Africa this year commemorated Womens Month, as March is known in a number of countries, faced with the reality of a highly gendered digital divide. That such a situation seems set to persist serves as a reminder of the need for a coordinated strategy in ensuring the inclusion of women and girls in the continents digital transformation.
Despite having the highest growth in internet penetration across the globe,Africa remains the only continent whose digital gender gap has widened since 2013. According to the International Telecommunication Union (ITU), the proportion of women using the internet is a quarter less than the proportion of men using the internet in Africa.
Barriers contributing to the gap on the continent include unaffordable access, threats to access and use, low digital literacy and confidence, and the lack of relevant content, applications and services. Globally, women are in the majority of the worlds poor, but the African woman is disproportionately more affected by poverty. Eighty percent of the women in Africa live in the rural areas where they have less access to such basic needs as health care, education and other public facilities or services. Working women on the continent are engaged in unpaid care work, lack access to decent work or are paid lower wages.
It is this background that motivates the African School on Internet Governance (AfriSIG) to focus deliberate gender lenses on its planning and coordination.
The School strives to give prominence to and increase the participation of women in internet development and governance work. The AfriSIG organisers keep track of women prominently involved in mainstream internet development and policy work in order to incorporate them as facilitators of full sessions or resource persons in panel discussions. This not only gives them the opportunity to share their experiences and skills, but also allows them to network and motivate the female fellows attending the school.
Although the school has not yet achieved gender balance in attendance, the fact that 46% of alumni are women reflects the considerable effort made in the face of continued global dominance of the internet governance environment by men.
In its annual call, the School reaches out to gender equality and human rights defenders. This is done as an attempt to move away from the notion that internet governance issues are technical. Through partnerships with organisations and projects including WomensNet, the Women of Uganda Network (WOUGNET) and the Association for Progressive Communications Gender and Internet GovernanceeXchanges(gigX),the School has built the capacity of women and sexual rights activists across the continent in order for them to make the connection between gender, womens rights and internet governance.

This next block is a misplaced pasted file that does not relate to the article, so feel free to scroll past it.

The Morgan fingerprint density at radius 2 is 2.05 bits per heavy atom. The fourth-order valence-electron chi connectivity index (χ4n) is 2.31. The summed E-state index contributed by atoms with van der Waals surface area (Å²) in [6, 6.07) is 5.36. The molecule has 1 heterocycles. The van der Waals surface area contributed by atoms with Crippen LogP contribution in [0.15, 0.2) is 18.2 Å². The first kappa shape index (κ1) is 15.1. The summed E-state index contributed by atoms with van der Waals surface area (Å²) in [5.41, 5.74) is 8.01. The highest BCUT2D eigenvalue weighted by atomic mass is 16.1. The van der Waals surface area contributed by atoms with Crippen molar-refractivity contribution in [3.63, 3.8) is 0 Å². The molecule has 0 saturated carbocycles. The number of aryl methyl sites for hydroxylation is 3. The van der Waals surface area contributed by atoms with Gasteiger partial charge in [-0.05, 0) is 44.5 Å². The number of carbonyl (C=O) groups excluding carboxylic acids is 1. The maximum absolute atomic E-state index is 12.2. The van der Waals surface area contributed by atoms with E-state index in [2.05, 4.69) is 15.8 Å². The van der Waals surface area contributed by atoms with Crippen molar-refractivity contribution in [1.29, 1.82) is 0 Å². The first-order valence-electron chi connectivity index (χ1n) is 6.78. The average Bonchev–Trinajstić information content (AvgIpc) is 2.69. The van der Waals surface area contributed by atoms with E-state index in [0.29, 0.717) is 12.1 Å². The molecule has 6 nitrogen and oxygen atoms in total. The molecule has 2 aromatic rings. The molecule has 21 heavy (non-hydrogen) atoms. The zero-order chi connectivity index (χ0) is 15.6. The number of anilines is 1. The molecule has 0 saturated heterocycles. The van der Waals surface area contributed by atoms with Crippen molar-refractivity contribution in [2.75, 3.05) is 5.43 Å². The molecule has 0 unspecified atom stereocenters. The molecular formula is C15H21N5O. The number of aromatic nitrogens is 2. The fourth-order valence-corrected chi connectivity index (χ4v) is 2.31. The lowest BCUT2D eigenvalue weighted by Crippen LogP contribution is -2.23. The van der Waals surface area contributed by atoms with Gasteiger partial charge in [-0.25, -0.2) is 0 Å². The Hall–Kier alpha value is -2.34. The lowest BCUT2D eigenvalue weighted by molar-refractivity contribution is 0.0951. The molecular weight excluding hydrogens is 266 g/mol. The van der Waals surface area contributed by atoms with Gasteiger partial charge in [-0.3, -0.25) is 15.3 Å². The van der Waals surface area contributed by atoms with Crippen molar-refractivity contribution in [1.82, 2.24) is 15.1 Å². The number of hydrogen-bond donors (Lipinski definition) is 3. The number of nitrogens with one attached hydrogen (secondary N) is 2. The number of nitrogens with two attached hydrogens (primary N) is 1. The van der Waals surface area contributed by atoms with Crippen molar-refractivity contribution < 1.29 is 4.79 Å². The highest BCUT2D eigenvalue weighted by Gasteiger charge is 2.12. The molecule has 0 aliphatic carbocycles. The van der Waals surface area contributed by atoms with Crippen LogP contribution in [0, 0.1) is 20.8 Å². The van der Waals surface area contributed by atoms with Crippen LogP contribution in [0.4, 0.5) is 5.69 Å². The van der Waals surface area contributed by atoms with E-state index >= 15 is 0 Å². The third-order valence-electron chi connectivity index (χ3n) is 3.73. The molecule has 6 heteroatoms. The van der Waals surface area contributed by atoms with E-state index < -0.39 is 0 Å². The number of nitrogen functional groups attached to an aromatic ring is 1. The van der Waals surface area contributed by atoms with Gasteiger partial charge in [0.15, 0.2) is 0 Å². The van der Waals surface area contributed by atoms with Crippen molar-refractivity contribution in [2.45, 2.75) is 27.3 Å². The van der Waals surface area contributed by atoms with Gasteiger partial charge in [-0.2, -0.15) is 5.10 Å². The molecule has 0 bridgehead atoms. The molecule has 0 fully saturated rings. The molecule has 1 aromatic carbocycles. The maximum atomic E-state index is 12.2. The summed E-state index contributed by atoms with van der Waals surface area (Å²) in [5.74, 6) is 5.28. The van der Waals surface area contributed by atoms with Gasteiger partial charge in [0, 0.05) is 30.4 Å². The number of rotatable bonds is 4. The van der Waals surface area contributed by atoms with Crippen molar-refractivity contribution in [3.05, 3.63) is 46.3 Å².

Culture and patriarchy continue to shape the access and usage trends by impinging on rights to access, association, privacy and free expression of women online. African women who access the internet often face technology-related violence, including non-consensual distribution of intimate images, sexual harassment, stalking, hate speech and offensive comments.
Women politicians are at the receiving end of sexist comments with their looks, marital status or private sexual life used as a measure of whether or not they deserve to be in public office. African online societies judge female politicians more harshly than they do male politicians across the continent. Women who use the internet are, in some instances, forced into conservative or subordinated use of the internet because of their personal relationships or the general impact of social norms that manifest into online gender-based violence, even in the public sphere. A study by the Media Foundation for West Africa confirms that online harassment hinders womens full participation in public processes and discourse.
The gender session of the AfriSIG curriculum makes the connection between internet governance and the more social issues of gender, human rights and development. Most times it has been necessary for facilitators of the session to go back to basic gender concepts before discussing the trends in use, in order to demonstrate how everyday power replicates itself online.
The session also raises awareness on the need for formulation and implementation of more gender mainstreamed information and communications technology (ICT) policy on the continent. However, research indicates that even where policy exists, there are challenges in its implementation.
For instance, universal service and access funds (USAFs) should cater for underserved, geographically and socially marginal communities on the continent. However, only three of the 37 African countries with USAFs have policies that explicitly aim to connect women and girls through these funds. There is generally little appreciation of the importance of allocating funds to reduce the barriers that keep women offline.
Sustainable Development Goal 5 speaks to the importance of enhancing the use of technology, in particular information and communications technology, to promote the empowerment of women. The organisers of AfriSIG are cognisant of the fact that although there are inequalities in access to the internet on the continent, the situation is worse for women as they face a triple digital, rural and gender divide. Unless gender issues are incorporated in national ICT policies in Africa, the digital divide will continue to widen and most rural-based women on the continent will continue to be excluded from the benefits of ICT.